The Kill-the-winner dynamic (KtW) occurs when the abundance of the “winning” bacterial species (i.e., the most competitive) is controlled by phage predation. This allows the coexistence of multiple bacterial and phage populations by limiting the expansion of the most competitive populations (Thingstad, 2000).
Alternatively, these population dynamics models can be grouped based on the prevalent phage life cycle and modalities of interaction between phages and bacteria populations in the environment, namely lytic or predator-prey interactions (ARD, KtW, and FSD) and lysogenic or mutualistic interactions (PtW). The type of life cycle followed by phages in an environment is inferred based on the Virus-to-Microbe ratio (VMR), as VMR lower than one suggests the prevalence of the lysogenic cycle, while higher VMR suggests the prevalence of the lytic cycle.
Population dynamics are strictly dependent on the environment in which they take place. In GIT, factors influencing the population dynamics include pH and bile acid levels, structural conformations, mucin layer, oxygen levels, and nutrient availability; all varying across the length of the GIT. This variability influences gut bacteria (Donaldson et al., 2016) and, in certain cases, phage populations (Verthé et al., 2004; Ma et al., 2008; Jończyk et al., 2011). Mirroring these physiological gradients, phage-bacterial population dynamics have also been reported to vary throughout the gut (Shkoporov and Hill, 2019). For example, the prevalent population dynamic in the lumen of the colon is thought to be the PtW dynamic, as suggested by the low VMR reported in feces (≥ 1:1) (Reyes et al., 2010; Shkoporov et al., 2018b). In the mucin layer of the colon, the high VMR (~20:1) (Barr et al., 2013) suggests lytic cycle-driven dynamics (e.g. ARD, KtW, or FSD) (Box 1). This has been connected to a reduction of bacterial cell densities in the mucin layer compared to the lumen of the colon (Shkoporov and Hill, 2019). This is consistent with what was reported by Knowles et al., who showed that, in marine environments, the prevalent life cycle in a phage population was connected to bacterial densities (Knowles et al., 2016). Similarly, it was suggested that the prevalent population dynamic changes toward the distal part of the colon, as an increasing number of stressors reduce bacterial densities and promote induction of prophages, resulting in a shift toward lytic cycle-driven dynamics (ARD, KtW, or FSD) (Shkoporov and Hill, 2019).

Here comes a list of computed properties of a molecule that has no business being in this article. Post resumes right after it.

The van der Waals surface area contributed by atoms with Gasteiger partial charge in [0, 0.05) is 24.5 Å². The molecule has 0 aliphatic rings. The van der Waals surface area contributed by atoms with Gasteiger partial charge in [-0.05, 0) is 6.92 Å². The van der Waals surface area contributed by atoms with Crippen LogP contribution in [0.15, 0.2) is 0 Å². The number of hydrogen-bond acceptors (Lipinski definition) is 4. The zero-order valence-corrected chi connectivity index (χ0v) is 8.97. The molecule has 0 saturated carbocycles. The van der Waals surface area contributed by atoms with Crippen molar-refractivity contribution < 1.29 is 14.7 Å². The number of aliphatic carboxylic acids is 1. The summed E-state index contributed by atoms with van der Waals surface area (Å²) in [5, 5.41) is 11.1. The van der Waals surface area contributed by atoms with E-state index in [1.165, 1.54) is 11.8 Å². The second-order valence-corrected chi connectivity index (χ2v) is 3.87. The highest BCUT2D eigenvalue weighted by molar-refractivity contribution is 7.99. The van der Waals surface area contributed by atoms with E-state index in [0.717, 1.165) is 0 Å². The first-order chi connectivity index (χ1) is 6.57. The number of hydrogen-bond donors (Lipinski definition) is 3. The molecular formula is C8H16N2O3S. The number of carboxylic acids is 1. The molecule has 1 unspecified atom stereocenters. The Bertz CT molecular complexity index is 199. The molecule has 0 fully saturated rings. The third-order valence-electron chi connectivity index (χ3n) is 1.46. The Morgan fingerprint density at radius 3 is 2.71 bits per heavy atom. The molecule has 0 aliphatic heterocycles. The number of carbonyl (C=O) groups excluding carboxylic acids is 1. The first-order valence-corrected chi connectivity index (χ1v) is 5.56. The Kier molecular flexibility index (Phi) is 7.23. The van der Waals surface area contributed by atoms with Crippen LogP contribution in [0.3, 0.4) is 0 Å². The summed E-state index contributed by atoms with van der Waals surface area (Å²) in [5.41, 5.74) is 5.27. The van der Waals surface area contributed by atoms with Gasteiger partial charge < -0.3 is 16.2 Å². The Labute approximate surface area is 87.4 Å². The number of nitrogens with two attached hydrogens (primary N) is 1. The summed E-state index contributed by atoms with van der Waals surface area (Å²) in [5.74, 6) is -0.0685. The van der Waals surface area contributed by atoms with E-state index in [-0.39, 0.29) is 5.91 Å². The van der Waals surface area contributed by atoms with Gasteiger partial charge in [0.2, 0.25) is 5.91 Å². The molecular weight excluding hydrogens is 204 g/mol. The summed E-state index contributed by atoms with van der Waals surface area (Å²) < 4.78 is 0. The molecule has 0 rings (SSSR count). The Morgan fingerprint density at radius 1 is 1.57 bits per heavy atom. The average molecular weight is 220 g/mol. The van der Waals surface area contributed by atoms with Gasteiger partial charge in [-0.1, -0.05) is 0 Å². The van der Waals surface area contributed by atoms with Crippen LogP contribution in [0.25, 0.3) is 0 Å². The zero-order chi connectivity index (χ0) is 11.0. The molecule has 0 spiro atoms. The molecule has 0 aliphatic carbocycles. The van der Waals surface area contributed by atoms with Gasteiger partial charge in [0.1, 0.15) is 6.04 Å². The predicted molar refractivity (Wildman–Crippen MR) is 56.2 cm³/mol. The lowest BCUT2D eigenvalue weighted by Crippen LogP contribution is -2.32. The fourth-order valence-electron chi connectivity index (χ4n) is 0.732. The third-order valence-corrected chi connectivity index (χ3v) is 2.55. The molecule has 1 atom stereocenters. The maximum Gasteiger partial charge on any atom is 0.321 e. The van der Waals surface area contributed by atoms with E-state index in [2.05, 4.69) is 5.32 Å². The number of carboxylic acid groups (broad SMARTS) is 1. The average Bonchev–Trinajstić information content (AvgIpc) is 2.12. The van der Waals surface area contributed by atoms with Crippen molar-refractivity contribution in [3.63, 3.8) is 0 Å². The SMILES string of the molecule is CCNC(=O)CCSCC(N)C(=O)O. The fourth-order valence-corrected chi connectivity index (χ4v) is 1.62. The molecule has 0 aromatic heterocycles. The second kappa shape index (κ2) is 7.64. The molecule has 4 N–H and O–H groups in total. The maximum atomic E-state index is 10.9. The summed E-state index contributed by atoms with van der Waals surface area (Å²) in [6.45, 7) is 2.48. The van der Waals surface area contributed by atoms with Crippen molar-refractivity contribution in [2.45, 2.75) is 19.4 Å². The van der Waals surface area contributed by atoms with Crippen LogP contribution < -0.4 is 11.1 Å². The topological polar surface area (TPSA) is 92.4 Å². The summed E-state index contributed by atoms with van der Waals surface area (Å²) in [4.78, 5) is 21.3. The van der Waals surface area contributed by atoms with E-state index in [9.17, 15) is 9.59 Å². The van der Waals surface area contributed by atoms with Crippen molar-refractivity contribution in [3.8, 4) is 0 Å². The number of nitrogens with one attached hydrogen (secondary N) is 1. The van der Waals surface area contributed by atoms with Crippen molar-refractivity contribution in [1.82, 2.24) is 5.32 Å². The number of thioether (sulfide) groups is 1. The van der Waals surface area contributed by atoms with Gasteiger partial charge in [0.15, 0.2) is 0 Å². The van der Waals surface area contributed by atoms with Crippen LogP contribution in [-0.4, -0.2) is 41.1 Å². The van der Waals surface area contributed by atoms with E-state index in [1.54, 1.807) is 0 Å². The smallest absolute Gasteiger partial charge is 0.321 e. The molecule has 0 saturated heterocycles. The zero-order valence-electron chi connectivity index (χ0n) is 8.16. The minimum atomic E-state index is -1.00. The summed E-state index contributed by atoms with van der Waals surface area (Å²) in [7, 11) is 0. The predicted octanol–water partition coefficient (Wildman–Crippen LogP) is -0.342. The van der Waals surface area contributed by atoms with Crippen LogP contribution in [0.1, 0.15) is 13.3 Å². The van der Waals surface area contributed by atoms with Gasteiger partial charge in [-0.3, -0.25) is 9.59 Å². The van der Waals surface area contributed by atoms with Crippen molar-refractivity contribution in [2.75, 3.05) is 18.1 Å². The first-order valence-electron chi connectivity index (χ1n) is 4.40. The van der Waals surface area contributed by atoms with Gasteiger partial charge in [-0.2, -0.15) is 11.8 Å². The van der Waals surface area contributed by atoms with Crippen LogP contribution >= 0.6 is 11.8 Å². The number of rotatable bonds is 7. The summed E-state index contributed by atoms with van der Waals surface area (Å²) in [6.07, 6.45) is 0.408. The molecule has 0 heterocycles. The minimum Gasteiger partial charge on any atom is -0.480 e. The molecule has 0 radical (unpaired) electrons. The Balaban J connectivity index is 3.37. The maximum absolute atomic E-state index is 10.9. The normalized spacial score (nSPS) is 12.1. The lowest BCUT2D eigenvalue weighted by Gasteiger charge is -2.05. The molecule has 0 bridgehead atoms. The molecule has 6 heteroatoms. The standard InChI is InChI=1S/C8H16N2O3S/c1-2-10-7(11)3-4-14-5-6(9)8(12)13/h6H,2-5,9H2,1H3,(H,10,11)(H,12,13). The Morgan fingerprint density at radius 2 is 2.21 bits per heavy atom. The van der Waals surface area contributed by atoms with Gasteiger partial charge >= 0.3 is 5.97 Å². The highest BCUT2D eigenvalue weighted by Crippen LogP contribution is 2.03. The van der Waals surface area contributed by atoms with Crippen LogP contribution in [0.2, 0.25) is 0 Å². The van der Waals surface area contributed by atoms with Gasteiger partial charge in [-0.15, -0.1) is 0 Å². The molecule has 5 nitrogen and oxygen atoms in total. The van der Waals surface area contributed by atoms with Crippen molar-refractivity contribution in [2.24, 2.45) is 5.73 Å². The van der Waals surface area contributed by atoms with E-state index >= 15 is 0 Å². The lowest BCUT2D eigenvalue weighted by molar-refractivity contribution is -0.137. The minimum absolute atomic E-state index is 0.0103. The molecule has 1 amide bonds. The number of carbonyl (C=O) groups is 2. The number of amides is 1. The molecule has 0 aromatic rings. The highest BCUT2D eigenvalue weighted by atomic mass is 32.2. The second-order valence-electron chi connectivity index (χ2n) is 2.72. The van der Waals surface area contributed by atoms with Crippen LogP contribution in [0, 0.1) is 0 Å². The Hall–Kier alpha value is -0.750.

Importantly, the population dynamics in the human GIT are likely to differ from the models used to describe them, as these were originally proposed for other environments [i.e. in vitro (Hall et al., 2011) and aquatic environments (Thingstad, 2000; Knowles et al., 2016)], which are significantly different from the human GIT (Shkoporov and Hill, 2019). This has been exemplified by Park et al. who reported that, in patients with recurrent CDI, an increase in gut phageome (i.e., the phage component of the microbiome) diversity was accompanied by a reduction of bacterial diversity, contrary to predictions from the proposed models (Box 1) (Park et al., 2019). Despite being unclear whether these changes in microbial diversity might be the cause or the results of CDI, the increase of phage diversity not being coupled by an increase in bacterial diversity suggests that other factors in the human GIT contribute to these dynamics. These modifiers of the phage-bacteria population dynamics may include the host immune system, as it has been shown to both strongly influence and be influenced by both phages and bacteria. This hypothesis is supported by observations from Clooney and colleagues who identified an increase in induced temperate phages in IBD patients and connected the phage induction to an increase in inflammation biomarkers, such as reactive oxygen species (Clooney et al., 2019).
The Ecological Role of Phages in the Gut Ecosystem